Date of Graduation
Master of Arts in History
Pierre Sanfroy, Florida massacre, French Huguenot, New Spain, inquisition
This thesis argues that religion is essential when studying the reaction of the Spanish to the influx of foreign trespassers in the New World. Previous scholarship pertaining to the French in the Americas focuses on the motivations of pirates and neglects to consider the Spanish reaction to the foreign invaders. In examining the establishment of a French colony in Florida and the piratical acts of a French pirate fleet in 1570, the Spanish reaction to heresy in the New World becomes apparent—since their actions suggest that they wanted to preserve the religious unity within their overseas empire. For example, after massacring the Florida colonists, Pedro Mendez proclaimed that the settlers were not "hung as Frenchmen, but as Lutherans.” Finally, in the inquisitorial proceedings brought against the captured French pirates, the inquisitors accused the Frenchmen of upholding Lutheran beliefs and performing iconoclastic acts throughout the Yucatn Peninsula. The Frenchmen continually denied the accusations and only under torture did they confess to what the inquisitors believed. Although the inquisitorial proceedings against the capture French pirates appear less severe than the Florida massacre, the events portray how the Spanish under the leadership of Philip II reacted to "Lutheran” threats in the Americas.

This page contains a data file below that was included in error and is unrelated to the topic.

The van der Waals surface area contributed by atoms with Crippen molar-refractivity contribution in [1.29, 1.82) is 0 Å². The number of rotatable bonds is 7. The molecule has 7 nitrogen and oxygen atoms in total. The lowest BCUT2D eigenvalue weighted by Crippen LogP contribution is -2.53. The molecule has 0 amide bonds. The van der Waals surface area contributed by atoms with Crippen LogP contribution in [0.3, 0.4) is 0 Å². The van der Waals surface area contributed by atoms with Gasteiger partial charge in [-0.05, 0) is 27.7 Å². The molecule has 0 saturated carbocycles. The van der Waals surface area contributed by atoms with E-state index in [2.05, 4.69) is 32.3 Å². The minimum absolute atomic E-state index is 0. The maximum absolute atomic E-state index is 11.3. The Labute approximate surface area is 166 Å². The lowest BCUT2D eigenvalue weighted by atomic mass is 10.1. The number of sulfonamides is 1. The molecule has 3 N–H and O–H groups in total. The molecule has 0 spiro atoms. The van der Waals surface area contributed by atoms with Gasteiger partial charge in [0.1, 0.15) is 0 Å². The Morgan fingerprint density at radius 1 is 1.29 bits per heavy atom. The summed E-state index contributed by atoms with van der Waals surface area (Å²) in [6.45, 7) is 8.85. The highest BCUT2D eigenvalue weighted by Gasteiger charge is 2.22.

© Annie Louise Adams
Adams, Annie Louise, "So Many Thieves and Lutherans at Sea: Spain's Reaction to the Emergence of French Huguenots in the New World" (2009). MSU Graduate Theses. 1156.